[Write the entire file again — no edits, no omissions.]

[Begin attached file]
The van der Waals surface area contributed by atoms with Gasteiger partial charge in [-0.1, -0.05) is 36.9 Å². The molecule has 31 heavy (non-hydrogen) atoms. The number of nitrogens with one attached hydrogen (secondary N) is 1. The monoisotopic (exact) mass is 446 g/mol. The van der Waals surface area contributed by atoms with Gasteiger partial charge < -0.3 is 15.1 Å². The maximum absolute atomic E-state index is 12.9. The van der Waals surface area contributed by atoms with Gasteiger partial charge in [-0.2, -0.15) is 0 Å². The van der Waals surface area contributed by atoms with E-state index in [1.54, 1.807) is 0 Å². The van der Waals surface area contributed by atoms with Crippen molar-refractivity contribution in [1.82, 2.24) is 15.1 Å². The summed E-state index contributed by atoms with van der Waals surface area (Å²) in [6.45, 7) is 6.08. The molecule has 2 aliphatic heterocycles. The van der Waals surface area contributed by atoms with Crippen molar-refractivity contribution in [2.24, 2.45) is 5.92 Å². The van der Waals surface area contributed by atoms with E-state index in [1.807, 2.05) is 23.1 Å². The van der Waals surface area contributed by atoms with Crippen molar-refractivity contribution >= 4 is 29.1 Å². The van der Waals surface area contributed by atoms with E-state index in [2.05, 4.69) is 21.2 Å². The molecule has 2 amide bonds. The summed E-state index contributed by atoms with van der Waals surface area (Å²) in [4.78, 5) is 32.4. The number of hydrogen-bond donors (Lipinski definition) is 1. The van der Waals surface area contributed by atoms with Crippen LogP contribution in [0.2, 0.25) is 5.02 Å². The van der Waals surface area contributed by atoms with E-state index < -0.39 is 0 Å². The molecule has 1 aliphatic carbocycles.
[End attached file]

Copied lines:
The van der Waals surface area contributed by atoms with Gasteiger partial charge in [-0.1, -0.05) is 36.9 Å². The molecule has 31 heavy (non-hydrogen) atoms. The number of nitrogens with one attached hydrogen (secondary N) is 1. The monoisotopic (exact) mass is 446 g/mol. The van der Waals surface area contributed by atoms with Gasteiger partial charge < -0.3 is 15.1 Å². The maximum absolute atomic E-state index is 12.9. The van der Waals surface area contributed by atoms with Gasteiger partial charge in [-0.2, -0.15) is 0 Å². The van der Waals surface area contributed by atoms with E-state index in [1.54, 1.807) is 0 Å². The van der Waals surface area contributed by atoms with Crippen molar-refractivity contribution in [1.82, 2.24) is 15.1 Å². The summed E-state index contributed by atoms with van der Waals surface area (Å²) in [6.45, 7) is 6.08. The molecule has 2 aliphatic heterocycles. The van der Waals surface area contributed by atoms with Crippen molar-refractivity contribution in [2.24, 2.45) is 5.92 Å². The van der Waals surface area contributed by atoms with E-state index in [1.807, 2.05) is 23.1 Å². The van der Waals surface area contributed by atoms with Crippen molar-refractivity contribution >= 4 is 29.1 Å². The van der Waals surface area contributed by atoms with E-state index in [2.05, 4.69) is 21.2 Å². The molecule has 2 amide bonds. The summed E-state index contributed by atoms with van der Waals surface area (Å²) in [4.78, 5) is 32.4. The number of hydrogen-bond donors (Lipinski definition) is 1. The van der Waals surface area contributed by atoms with Crippen LogP contribution in [0.2, 0.25) is 5.02 Å². The van der Waals surface area contributed by atoms with E-state index < -0.39 is 0 Å². The molecule has 1 aliphatic carbocycles.